Pride and Negligence is the fascinating account, not only of the gradual discovery and assembling of the great trove of manuscripts, letters, proofs, and related Boswellian materials intermittently from 1925 to 1950 - many of which turned up in Malahide Castle in Ireland and at Fettercairn Castle in Scotland, in such unlikely storage places as a croquet box and a stable loft - but of the evolution of a significant literary concept: the intent to fully disclose and make available to all the material at hand, which has as its practical expression the fullest possible publication of a "great coherent human document".
"this leisurely narrative--published as introductory material in the 1950s but now expanded and offered as a separate book for the first time--reconstructs, with scholarly yet un-stuffy precision, just how all those Boswell papers (including the now-famous Journals) were lost, forgotten, suppressed, discovered, fought over. . . and ultimately brought together after 150 years."1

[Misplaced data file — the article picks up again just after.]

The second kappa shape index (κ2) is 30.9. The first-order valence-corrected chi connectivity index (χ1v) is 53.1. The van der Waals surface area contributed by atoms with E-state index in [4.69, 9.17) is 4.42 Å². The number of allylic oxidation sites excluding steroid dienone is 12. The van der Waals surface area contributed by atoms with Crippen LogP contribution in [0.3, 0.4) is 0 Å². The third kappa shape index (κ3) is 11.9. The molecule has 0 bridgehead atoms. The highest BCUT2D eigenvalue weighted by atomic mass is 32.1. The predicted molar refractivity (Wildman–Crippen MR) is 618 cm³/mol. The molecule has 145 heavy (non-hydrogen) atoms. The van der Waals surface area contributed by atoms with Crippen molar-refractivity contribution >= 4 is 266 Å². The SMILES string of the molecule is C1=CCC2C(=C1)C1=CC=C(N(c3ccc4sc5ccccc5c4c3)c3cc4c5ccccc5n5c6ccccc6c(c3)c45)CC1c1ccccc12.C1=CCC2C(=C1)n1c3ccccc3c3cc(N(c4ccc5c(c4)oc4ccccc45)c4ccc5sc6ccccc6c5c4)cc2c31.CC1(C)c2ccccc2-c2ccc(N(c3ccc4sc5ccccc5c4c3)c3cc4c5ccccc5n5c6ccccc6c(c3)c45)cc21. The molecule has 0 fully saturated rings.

As part of the book, Pottle also documents the invaluable and fascinating efforts of Colonel Ralph Isham, without who the Boswell papers would probably never have been collected in one place.
First published by McGraw-Hill on December 1, 1981, Pride and Negligence was originally supposed to supplement the Catalogue of the Papers of James Boswell, which was being prepared by Frederick Pottle's wife Marion. However, for various reasons - one of them was funding - Pride and Negligence was eventually published a massive 11 years before the publication of the work it was meant to supplement.
Pride and Negligence is nominally a part of the Yale Research Series of Boswell papers but is unusual in that it is the only one in that series that does not publish or reproduce original material, but rather tells the story of that material.